Janey Godley – Nobody spared [by Sharu Delilkan]
An impressive crowd was assembled in The Classic for Janey Godley’s entrance despite it being a cold and wet Monday evening.
However it was only when she got on stage that my husband realised that the woman who had been smoking right next to us was the one and only Godley. That basically sums Godley up – understated but with something to say. Further emphasised by the fact that she was outside 10 seconds after the show selling her autobiography, Handstands in the Dark.
Proudly Scottish, which some comedians would play more on, Godley is just naturally funny from the get-go.
Her off the cuff reaction to restless audience members who tried to light a candle at the table and who talk loudly to their friends, at the start of the show, make you a tad nervous to move in case you got picked on. But when the audience settled so did she.
Her personal story telling feel draws in the crowd and keeps us enthralled and concerned about her life throughout the hour.
Godley’s no-holes-barred delivery is off limits to nothing and no one. Among which include Asperger’s, Chinese Pandas, depression, orgasms, possums, previous Japanese audience members, The Afghanistan War, The Kardashians, The Scottish government and Simply Red’s music. Even her family, particularly her daughter, husband and colleagues aren’t spared. And you get the impression that standing up and talking is cathartic for Godley, who would sacrifice anyone given the permission.
Scottish accents, poverty and deprivation are always ripe material in the mould of Billy Connolly but Godley has a more personal take on things, talking about the secondary radiation of such things rather than the immediate burn.
Her raw, emotional experiences rather than a series of tales of woe make Godley transcend the downtrodden to express the voice of those who can, and have endured.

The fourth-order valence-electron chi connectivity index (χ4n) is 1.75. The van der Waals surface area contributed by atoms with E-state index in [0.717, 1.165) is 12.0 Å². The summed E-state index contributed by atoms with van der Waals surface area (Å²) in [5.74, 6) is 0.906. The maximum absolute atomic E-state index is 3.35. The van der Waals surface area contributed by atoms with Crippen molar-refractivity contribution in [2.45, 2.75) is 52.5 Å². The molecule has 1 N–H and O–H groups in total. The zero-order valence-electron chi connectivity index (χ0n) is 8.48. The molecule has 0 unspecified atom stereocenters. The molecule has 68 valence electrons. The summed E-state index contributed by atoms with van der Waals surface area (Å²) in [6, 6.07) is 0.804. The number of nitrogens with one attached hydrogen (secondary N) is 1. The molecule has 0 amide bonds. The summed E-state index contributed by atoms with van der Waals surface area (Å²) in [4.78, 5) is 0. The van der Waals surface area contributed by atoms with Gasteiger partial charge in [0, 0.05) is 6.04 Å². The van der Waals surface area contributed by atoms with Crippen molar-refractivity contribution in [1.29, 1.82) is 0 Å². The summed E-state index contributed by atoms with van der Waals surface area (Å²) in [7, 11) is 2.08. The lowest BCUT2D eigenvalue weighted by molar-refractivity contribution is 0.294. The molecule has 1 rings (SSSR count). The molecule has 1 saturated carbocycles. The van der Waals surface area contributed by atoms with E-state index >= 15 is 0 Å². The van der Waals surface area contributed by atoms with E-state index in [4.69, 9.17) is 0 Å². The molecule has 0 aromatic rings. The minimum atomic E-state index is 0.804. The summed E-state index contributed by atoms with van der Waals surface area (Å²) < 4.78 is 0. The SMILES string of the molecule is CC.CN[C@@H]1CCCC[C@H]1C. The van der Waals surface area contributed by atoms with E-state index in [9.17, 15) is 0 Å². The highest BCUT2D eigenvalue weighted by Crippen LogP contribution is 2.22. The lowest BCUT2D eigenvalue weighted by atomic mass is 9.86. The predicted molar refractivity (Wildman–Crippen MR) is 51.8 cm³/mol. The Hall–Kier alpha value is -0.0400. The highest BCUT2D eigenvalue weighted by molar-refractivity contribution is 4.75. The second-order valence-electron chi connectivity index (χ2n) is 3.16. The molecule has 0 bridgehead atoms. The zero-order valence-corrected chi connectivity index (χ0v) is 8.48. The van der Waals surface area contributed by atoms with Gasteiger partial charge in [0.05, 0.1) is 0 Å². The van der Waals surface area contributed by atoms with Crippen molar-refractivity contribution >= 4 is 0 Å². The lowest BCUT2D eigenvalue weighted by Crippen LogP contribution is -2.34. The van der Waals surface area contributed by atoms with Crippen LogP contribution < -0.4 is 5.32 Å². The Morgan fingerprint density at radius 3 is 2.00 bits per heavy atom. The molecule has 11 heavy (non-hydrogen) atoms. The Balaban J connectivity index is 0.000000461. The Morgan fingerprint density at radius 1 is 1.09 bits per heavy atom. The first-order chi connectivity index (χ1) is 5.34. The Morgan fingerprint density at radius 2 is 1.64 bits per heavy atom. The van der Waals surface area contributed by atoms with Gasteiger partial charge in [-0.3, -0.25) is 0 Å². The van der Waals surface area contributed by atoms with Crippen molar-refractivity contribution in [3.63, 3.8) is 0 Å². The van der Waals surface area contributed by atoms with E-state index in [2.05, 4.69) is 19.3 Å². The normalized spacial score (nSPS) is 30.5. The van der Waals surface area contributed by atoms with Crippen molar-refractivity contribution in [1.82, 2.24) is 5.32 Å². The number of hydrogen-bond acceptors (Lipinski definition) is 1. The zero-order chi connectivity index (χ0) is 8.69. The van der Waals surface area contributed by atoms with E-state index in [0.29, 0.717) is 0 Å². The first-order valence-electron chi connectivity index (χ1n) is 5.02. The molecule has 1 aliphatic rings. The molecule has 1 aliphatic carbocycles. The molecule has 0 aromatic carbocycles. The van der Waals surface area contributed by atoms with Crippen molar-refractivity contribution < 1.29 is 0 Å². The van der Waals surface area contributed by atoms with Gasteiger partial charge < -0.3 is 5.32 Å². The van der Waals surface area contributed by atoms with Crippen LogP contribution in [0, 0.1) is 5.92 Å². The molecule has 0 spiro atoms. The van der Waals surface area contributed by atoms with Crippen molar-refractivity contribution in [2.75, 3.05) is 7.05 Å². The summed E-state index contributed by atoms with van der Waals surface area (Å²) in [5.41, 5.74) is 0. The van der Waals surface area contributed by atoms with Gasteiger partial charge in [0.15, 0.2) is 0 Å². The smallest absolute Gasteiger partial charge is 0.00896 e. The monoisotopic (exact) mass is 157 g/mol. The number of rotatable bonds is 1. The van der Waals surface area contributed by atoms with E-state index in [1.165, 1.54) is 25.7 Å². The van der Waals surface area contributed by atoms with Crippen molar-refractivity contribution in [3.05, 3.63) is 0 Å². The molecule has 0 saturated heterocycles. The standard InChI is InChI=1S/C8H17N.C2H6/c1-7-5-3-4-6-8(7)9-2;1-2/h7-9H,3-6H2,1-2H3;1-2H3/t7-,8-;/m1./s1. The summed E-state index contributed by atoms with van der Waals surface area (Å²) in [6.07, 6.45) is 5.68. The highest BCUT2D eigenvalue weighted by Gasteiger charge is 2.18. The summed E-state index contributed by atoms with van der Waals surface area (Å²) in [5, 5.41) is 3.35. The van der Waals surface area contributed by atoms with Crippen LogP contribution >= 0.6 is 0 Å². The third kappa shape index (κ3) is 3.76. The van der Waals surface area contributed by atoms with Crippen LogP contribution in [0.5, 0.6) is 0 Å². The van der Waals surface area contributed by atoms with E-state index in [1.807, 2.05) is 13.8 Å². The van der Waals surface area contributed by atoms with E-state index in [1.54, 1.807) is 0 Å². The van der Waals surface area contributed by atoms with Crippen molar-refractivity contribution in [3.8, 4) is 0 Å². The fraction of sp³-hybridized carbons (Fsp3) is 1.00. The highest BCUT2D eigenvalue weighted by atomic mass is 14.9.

Memorable lines include ‘I’m getting banged harder than a Scottish drum in July’ and ‘I love traffic lights that count down your death’.
She glides throughout the ‘Godley Hour’ effortlessly, except for 10 minutes before the end when she realises that she has run out of time. But even though she’s forced to cram the rest of her material into the last few minutes, which she said she had mistimed due to it being her first night at The Classic, she manages to tie all the previous stories together into a neat little package. Her clever use of the ‘full circle’ device works a treat and makes the audience feel that they know and understand her.
One thing that is particularly interesting and probably even telling is how she swears at the beginning of the show that she doesn’t give a toss about what people think about her. But that couldn’t be further from the truth. She clearly wants to be liked by the audience and thanks to her colourful Glaswegian vocabulary and her ability to tell wild rambling stories about her misadventures, she has the audience eating out of the palm of her hand.
The comedian, columnist and actress clearly loves Aotearoa, as she professes in her show, and by her five return visits here. Her gritty, real comic brand is genuine, which everyone can relate to. It is therefore no wonder that the regular 5-star performer at the Edinburgh Fringe has a string of accolades to her name including being the New Zealand Comedy Guild nominee for 'Best International Guest' in 2002, 2006 and 2008.
All the talk of cunts and wankers and losers is merely a comic device used to get to the heart of what she wants to say. And what she said to me was be steadfast and laugh at life – and that’s what I did tonight with Janey Godley.
Janey Godley’s The Godley Hour plays at The Classic until 19 May. Details see NZ International Comedy Festival 2012.